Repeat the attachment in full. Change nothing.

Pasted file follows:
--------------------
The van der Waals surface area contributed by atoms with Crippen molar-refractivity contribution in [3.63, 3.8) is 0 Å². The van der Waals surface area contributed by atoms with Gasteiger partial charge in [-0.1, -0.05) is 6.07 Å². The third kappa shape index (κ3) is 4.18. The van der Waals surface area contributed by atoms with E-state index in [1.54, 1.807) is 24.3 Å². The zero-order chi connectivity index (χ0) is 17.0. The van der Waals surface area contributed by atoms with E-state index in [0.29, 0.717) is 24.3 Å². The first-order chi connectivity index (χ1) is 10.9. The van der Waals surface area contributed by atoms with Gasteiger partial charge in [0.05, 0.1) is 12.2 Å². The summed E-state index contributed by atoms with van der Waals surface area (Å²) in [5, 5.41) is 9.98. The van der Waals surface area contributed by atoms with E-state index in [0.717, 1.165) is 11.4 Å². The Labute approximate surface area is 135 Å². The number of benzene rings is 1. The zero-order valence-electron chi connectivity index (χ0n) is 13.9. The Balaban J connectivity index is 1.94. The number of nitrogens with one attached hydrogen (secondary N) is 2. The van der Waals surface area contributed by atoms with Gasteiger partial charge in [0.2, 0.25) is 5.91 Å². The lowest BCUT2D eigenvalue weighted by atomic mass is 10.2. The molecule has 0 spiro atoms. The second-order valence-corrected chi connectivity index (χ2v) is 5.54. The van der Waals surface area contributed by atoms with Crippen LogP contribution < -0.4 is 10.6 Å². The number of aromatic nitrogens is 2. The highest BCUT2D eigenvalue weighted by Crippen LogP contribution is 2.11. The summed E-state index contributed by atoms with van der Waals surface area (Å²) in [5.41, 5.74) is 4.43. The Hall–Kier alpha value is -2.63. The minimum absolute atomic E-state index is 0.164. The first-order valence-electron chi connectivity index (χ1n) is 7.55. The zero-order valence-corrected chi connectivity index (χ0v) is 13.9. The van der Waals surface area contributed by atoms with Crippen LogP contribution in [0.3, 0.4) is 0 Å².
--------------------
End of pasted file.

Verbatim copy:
The van der Waals surface area contributed by atoms with Crippen molar-refractivity contribution in [3.63, 3.8) is 0 Å². The van der Waals surface area contributed by atoms with Gasteiger partial charge in [-0.1, -0.05) is 6.07 Å². The third kappa shape index (κ3) is 4.18. The van der Waals surface area contributed by atoms with E-state index in [1.54, 1.807) is 24.3 Å². The zero-order chi connectivity index (χ0) is 17.0. The van der Waals surface area contributed by atoms with E-state index in [0.29, 0.717) is 24.3 Å². The first-order chi connectivity index (χ1) is 10.9. The van der Waals surface area contributed by atoms with Gasteiger partial charge in [0.05, 0.1) is 12.2 Å². The summed E-state index contributed by atoms with van der Waals surface area (Å²) in [5, 5.41) is 9.98. The van der Waals surface area contributed by atoms with E-state index in [0.717, 1.165) is 11.4 Å². The Labute approximate surface area is 135 Å². The number of benzene rings is 1. The zero-order valence-electron chi connectivity index (χ0n) is 13.9. The Balaban J connectivity index is 1.94. The number of nitrogens with one attached hydrogen (secondary N) is 2. The van der Waals surface area contributed by atoms with Gasteiger partial charge in [0.2, 0.25) is 5.91 Å². The lowest BCUT2D eigenvalue weighted by atomic mass is 10.2. The molecule has 0 spiro atoms. The second-order valence-corrected chi connectivity index (χ2v) is 5.54. The van der Waals surface area contributed by atoms with Crippen LogP contribution < -0.4 is 10.6 Å². The number of aromatic nitrogens is 2. The highest BCUT2D eigenvalue weighted by Crippen LogP contribution is 2.11. The summed E-state index contributed by atoms with van der Waals surface area (Å²) in [5.41, 5.74) is 4.43. The Hall–Kier alpha value is -2.63. The minimum absolute atomic E-state index is 0.164. The first-order valence-electron chi connectivity index (χ1n) is 7.55. The zero-order valence-corrected chi connectivity index (χ0v) is 13.9. The van der Waals surface area contributed by atoms with Crippen LogP contribution in [0.3, 0.4) is 0 Å².